Emergencies at Sea – Practicing What Can’t be Practiced
Standing on the bridge wing of a container ship years ago, a captain was telling me all about the Williamson Turn and how effective it was at putting his massive ship on a line straight back from whence it came. He practices them at every man overboard (MOB) drill on his vessel (and logs the training, thank you) and seemed very pleased with himself and his crew’s ability to find find me should I fall overboard. Laying out the details of his MOB procedures, he got to the part where a mate would release the smoke float and life ring from the bridge wing.
“Let try it,” I said. Grabbing the ring to prevent it from falling , “Pull the pin.” I’d been looking at the release mechanism – a simple pin through the bulwark at the end of the bridge wing – and wondered how easily the ring would fall. With a confidence in his stride, the third mate walked past his skipper and grabbed hold of the red handle. “I’ve got the ring, don’t worry,” – then he gave it a twist and pull.
Nothing – nothing happened. The pin was stuck, enlarged by too many coats of paint and expanding corrosion. A full minute and thirty-eight seconds later, after desperate grunting and twisting, he got the pin out. The captain just looked at me and said, “You’re kidding me.” (though he used a different word than kidding – I was feeling his pain.)
“Now do we start that turn,” I asked? Oddly, I was the only one smiling.
Right now, many of you are thinking “lack of maintenance,” but that wasn’t the problem. I believe it was cause by a lack of practice. Until I said “Let’s try it.” the idea of pulling that pin during every MOB had never occurred to them. It was always done as a simulation. The idea of the gravity-dropped life ring deployed by a simple pin pull is so simple, that nobody thinks to practice it. They hadn’t violated any rules or established maintenance practices. The ring was just replaced a few months prior. But how often do you pull that pin? Why would you?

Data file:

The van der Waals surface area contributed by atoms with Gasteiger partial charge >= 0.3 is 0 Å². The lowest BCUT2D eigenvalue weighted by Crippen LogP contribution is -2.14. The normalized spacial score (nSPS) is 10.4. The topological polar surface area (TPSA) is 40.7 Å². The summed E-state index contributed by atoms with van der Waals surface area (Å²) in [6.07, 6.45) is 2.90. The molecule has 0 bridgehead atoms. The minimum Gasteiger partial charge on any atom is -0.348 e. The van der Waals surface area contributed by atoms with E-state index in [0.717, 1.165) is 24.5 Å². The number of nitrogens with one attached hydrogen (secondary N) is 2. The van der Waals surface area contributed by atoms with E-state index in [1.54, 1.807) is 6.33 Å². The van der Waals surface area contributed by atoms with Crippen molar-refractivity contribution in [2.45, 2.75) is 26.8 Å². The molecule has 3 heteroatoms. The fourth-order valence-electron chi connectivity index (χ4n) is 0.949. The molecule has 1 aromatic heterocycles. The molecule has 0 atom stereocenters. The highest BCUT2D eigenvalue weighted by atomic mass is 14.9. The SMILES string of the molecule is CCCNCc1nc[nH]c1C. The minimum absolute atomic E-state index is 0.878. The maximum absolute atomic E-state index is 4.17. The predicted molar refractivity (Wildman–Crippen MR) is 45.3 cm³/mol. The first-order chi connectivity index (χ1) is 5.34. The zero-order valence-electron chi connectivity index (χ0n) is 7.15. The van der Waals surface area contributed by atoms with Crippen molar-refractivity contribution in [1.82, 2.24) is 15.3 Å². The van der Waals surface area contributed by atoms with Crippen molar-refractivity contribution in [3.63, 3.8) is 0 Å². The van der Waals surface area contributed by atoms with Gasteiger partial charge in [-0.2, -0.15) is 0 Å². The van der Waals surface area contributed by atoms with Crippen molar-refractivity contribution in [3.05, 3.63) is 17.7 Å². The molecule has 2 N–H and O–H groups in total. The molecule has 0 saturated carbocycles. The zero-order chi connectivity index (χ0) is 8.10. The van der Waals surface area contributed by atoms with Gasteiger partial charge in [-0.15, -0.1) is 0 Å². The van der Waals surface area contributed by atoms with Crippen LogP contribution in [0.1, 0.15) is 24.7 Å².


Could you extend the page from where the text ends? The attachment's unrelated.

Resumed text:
Of all the tools that mariners use at sea, the things they may need the most are used the least. Survival gear and rescue equipment – basically everything in the LSA Code – is stuff you really need when you need it, but rarely get the chance to use. It doesn’t necessarily have to be that way. Lowering and running of the lifeboats happens enough I suppose, sure; but when was the last time all hands fired off a flare, lit off the EPIRB, or….deployed the smoke float and life ring from the bridge wing? They aren’t always things you can do all the way, but those first steps can usually be practiced at any time – scheduled or not – making everyone a little safer and more informed about their use.
How is the spring behind your EPIRB cradle? You can remove that thing and re-cradle it anytime you want. Why would you? So you can be really good at removing it for one, and also because you get to know how the spring behind the cradle looks. Don’t just walk by the pyro locker on the way back to the bridge: open it up. pull out a parachute flare – check out it’s condition – and read the instructions. Why? Well besides the obvious, you get to see that the instruction label is still even there and legible; an important feature of the device if you ask me. And don’t even pretend that all hands can use that line throwing device.
I believe two things about handling survival equipment during an emergency –
1. It is always tougher than it may seem; and
2. It is not something you want to do for the first time (or second or third) during an actual emergency.
You don’t always have to go all the way to full use of the gear to make things better. But why not do what you can when you can? The entire crew is wearing a Type I PFD during a drill, yes? Do they turn on the light? Will all the lights work?
There is only one way to find out, and it’s free. Lots of stuff on your boat is like that. So consider doing more than just walking by the emergency stuff. Do more than simulate when you can. Open the fire extinguisher box to see how easily or not it opens. Removed the cap on the tube containing the fire plan – that is the only way to make sure it’s in there. And, for the sake of anyone who might fall overboard, hold onto the ring and pull that pin.
What other things can be done without being completely done aboard your vessel? Because, going through some of the motions is better than going through none of them at all.
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